sons and Obama
Fig 5 It would have been easier to follow the Frog in this epic viral for Rainforest Alliance from 2012

The Ice Bucket concept was to video yourself pouring an ice bucket of water over yourself and tagging three friends on social media, who had to respond within 24 hours in the same way and to donate to the ALS charity. Whether it’s ‘slacktivisim’ or encouraging ‘clicktivists’ – which is about looking like you are helping for free – this viral trend had 2.4 million videos posted within months.  With 17 million ice bucket challenges viewed 440 million times, it helped raise $220m worldwide, creating much joy for something that is no joy at all, in the disease.

MNDA, the Motor Neurone Disease Association (the charity most strongly associated with ALS in the UK), has raised £7m from ice bucket donations, a sum worthy of a half seconds soaking on a warm summer’s day.

But in the context of other previous charity challenges, did ‘IBC’ actually deliver? The ‘no makeup selfie’ for CRUK raised over £8m in just 6 days and ‘Movember 2013’ raised a whopping £20.4m in just one month. All of these suggesting that although the ‘IBC’ could have raised significantly more in four months of intensive activity with an estimated 20 million people taking part, viral films are a great route to success for good causes.   

More recently in 2018, Iceland’s ‘Say hello to Rang-tan film’ was a great partnership and a timely focus on the issue of palm oil. Using Greenpeace’s film narrated by Emma Thompson, this was the surprise most watched Christmas ad ever online with 6 million views and 6,500 comments. The ad was banned for broadcast for being too political, which helped drive interest in the issue of deforestation and the effects on habitats and wildlife in the production of palm oil. There was even a consumer petition to get the ad ‘unbanned’.  To Iceland’s credit they have since decided to remove palm oil from all their products.

Of course viral marketing is inherently unpredictable. Nothing guarantees success more than “going viral” (and even more difficult is to predict the reach it will have). Even a viral marketing company by your side can not predict what will happen. There’s a bit of luck, but it is fair to say, to paraphrase Ernest Hemingway, “you make your own luck”. If you understand your audience, you can increase your chances of success with a few tried and tested ‘knowns’.  Factors for success have been identified from viewing dozens of viral videos which could and should increase your chances of being the next Fenton or Orang-utan, by considering the following:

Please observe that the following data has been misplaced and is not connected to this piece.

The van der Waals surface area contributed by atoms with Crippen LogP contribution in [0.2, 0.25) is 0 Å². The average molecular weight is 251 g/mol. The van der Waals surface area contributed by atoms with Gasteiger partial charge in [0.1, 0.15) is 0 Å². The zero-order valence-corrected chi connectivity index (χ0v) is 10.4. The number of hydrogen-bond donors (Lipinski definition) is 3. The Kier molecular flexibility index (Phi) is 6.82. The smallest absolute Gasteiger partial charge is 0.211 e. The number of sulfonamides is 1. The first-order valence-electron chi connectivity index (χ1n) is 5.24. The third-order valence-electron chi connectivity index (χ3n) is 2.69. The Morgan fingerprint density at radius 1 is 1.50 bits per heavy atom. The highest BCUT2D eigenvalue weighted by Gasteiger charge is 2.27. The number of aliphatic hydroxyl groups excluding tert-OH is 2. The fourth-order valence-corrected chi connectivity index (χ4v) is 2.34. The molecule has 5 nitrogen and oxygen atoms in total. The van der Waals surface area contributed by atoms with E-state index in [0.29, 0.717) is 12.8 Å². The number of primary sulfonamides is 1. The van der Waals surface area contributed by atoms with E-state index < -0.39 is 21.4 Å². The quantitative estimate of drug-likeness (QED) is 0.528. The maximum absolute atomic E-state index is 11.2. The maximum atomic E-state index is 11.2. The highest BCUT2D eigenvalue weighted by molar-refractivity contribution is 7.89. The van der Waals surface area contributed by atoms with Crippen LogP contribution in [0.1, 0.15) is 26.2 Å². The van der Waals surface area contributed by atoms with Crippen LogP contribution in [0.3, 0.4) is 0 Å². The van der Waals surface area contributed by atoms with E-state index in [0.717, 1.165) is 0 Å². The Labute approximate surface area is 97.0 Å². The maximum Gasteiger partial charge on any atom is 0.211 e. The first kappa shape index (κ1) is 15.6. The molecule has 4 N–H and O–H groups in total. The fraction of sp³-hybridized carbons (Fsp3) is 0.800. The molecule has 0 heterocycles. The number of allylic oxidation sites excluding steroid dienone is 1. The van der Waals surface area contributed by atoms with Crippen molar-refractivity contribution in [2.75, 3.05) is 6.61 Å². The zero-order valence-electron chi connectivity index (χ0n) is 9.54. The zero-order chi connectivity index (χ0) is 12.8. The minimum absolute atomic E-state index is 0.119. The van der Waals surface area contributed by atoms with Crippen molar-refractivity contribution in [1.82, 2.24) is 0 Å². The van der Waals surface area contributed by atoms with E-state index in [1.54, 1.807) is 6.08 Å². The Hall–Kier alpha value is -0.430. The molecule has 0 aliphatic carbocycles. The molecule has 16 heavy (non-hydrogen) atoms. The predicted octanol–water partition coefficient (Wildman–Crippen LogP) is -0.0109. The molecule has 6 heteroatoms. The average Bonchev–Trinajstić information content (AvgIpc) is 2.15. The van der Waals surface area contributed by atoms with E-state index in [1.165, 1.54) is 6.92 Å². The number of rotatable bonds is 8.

1. Keep it random, sometimes tough to explain why they are any good. Perhaps more than anything, it’s the unexpected nature, springing something surprising on us
  2.  A personal reflection – a different quality is the ‘proximity’ to us, a unique take on something every day. We all see rainbows but seeing a double rainbow in Yosemitebear Mountain, nobody sees it like this guy! Though that special hook is notoriously difficult to predict
  3. Participation and inspiring creativity, people love to feel that they can copy the story or join into the phenomena – it gives them a kind of power, like the ALS Ice Bucket Challenge or the Harlem Shake, which seems to be particularly important to the on-going success of any viral film, the story can shift from the producer to the viewer in that respect. In other words, it’s very spoofable!
  4. Funny and touching  – it would seem that most successful virals are more often than not genuinely a bit of a laugh and can also make us cry
  5. Keep them beautifully, simple and short – possibly no more than one minute. According to scientists, in the age of smartphones humans have such a short attention span, even a goldfish can hold a thought for longer*  Now that sounds like a viral..!
  6. Connectors and fans early on are what can make the thing go stratospheric, bloggers, taste makers latch on – look what happened when like Justin Bieber and Justin Timberlake did the IBC?

Whether it’s clicks and shares or “slacktivism”, there’s no doubting that in their moment, good virals are great fun and news worthy in themselves. Capturing that moment is as tricky as finding the end of that rainbow. But if you know your audience and do what seems authentic and true…the possibilities are limitless.  And the ugly nature of ALS or Motor Neurone Disease, will according to reports, have the money raised spent on helping identify a new gene associated with the ALS disease.

Giles Robertso, Lecturer in Digital Marketing, University of Bedfordshire, Director of Green Banana Marketing Ltdand a Marketing Society Fellow.

You can find Giles on Twitter and Linkedin or email




Trump doing ALS challenge

Marketing; Hacking the Unconscious Ep 1  (BBC Sounds)


Channel 4 News

Charlie Bit My Finger

Cadbury Gorillas


Nusret (Salt Bae)


Iceland’s Banned 2018 TV Christmas Advert… Say hello to Rang-tan. #NoPalmOilChristmas

Dove Real Beauty campaign

Business Daily The rise and fall of viral marketing

Business Daily Viral Marketing

Gangland Style

Kitroeff, Natalie (19 May 2014). “Why That Video Went Viral”. New York Times. Retrieved 27 December 2015.

Bahadur, Nina (21 January 2014). “How Dove Tried To Change The Conversation About Female Beauty”. The Huffington Post. Retrieved 19 November 2015.